Grandfather Playing Soccer In Garden With Granddaughter

First Bell: summer 2020

by Olivia Malley

Bodies in motion

While your kids may be confined to a smaller space than they are used to, that doesn’t mean they still can’t keep up their physical activity. Participaction is a national nonprofit focused on getting Canadians up and active. The organization has rounded up some great resources to keep your family active during these times. For example you can try some sock ball soccer, or pick a game to do while walking around your neighbourhood.

Art at home

Help keep your children’s creative side active with these step by step art projects from the Art Gallery of Nova Scotia. Extensive art supplies are not needed because the projects only require what most people have lying around the house. These videos and downloadable lesson plans are easy to follow, and each have an educational touch. So far the projects have been paper structures and drawings inspired by Mi’kmaw quillwork designs. New videos will be coming out each Sunday.

Checking out

The Halifax Public Library has a multitude of online resources to keep kids busy at home. In their blog posts,
kids will find fun activities like how to make stop motion movies and how to build a robotic hand. The library also
has resources for e-books and animated talking picture books. For movies, check out the library’s newest online resource Kanopy. By signing up for a free account with your library card you will be able to access free movies and TV shows for kids.

Into the lab

For your little scientists the Discovery Centre’s BitSize Science has 10 fun science projects to do at home. Each activity has step-by-step instructions that are easy to follow and that you and your children can do together. Activities like creating invisible ink and milk fireworks are wide ranging and inventive. They also only need materials from around the house and each activity has an explanation of the science behind the fun.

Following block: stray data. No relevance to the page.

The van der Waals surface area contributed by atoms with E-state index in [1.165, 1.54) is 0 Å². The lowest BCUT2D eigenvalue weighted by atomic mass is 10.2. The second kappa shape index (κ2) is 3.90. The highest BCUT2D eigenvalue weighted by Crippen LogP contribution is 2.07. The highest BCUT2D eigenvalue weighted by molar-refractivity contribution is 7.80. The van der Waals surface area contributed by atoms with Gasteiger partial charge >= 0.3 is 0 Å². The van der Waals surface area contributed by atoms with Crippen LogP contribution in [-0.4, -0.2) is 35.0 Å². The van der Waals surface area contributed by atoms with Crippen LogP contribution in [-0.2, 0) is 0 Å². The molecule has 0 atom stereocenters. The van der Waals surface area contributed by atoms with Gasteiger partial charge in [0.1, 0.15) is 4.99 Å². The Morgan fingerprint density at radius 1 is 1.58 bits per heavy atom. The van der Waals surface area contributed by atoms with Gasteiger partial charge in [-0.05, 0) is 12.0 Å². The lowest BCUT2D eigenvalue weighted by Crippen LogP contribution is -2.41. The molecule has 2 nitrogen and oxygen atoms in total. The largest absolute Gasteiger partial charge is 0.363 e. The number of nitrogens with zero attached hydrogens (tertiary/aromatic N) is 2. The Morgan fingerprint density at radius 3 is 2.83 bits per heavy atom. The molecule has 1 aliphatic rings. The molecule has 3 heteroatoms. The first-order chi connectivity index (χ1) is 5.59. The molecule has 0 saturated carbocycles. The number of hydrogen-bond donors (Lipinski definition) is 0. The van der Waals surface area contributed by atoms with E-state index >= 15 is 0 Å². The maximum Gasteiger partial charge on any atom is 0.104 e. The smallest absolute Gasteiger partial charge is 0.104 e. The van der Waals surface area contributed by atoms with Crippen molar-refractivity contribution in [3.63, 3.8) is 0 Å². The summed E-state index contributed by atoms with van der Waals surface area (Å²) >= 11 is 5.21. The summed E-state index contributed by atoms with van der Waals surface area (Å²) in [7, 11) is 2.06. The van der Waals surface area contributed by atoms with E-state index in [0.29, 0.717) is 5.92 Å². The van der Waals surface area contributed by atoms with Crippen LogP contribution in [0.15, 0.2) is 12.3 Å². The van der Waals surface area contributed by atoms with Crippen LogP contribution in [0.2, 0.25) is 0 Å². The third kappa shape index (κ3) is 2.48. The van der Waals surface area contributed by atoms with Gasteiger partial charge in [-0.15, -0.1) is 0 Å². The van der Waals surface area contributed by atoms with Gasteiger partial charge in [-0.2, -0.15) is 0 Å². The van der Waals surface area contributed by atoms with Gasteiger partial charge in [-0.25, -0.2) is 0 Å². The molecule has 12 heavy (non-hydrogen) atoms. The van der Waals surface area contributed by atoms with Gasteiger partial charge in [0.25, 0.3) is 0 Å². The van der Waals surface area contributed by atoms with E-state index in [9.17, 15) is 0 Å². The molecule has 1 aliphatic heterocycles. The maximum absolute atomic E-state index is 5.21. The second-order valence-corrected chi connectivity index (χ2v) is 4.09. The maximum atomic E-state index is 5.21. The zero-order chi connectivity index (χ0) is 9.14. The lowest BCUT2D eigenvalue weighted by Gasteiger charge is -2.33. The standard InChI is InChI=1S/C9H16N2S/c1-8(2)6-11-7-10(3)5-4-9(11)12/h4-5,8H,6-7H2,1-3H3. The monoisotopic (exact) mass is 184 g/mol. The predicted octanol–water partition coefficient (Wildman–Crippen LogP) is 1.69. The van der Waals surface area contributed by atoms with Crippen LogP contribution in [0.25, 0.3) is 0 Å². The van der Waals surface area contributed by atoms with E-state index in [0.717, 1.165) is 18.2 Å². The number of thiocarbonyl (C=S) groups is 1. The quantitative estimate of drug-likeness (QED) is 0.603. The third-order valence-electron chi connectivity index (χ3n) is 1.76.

The Discovery Centre has also launched the new online program, Discovery@Home, delivering weekly hands-on, curriculum-connected workshops for for all grades. The free programming includes interactive video sessions designed to complement school curriculum. Discovery Centre science educators will use software to transition from live demonstrations to screen-sharing, enabling the use of a variety of media and educational applications.

Healthy choices

While you may be used to packing your kids lunch or giving them money for the cafeteria, now may be the perfect time to get them to help make their own food. Nourish Nova Scotia has tips for cooking with children and recipes to help families make and enjoy food together. The recipes are also on the healthier side such as root vegetable patties and three grain raspberry muffins. Plus, there are fun activities surrounding food and things found in the kitchen, like egg geodes and soap clouds.

Curtain call

Halifax’s Neptune Theatre has a 14 day challenge for children. This project will have your children take inspiration from their favourite movies, books, and stories to create their own new tales. As they bring their stories to life with a performance, they’ll learn about the world of theatre from costumes to staging. Once the 14 days are over, kids can email Neptune to get a certificate of completion.

The world around us

For more experiments in fields such as biology, environmentalism, and chemistry check out Supernova. Run by Dalhousie University, the activities take between 15 minutes to an hour to complete and there are over 30 to try. Some of the activities include crazy crystals, fun fossils, and lemon volcanoes. Supernova also designed the activities to only need everyday materials. They will be posting new content daily, and there is a section where you can let Supernova know what you would like to see next.

Read more from our Summer 2020 edition of Our Children.

Leave a Reply

Your email address will not be published. Required fields are marked *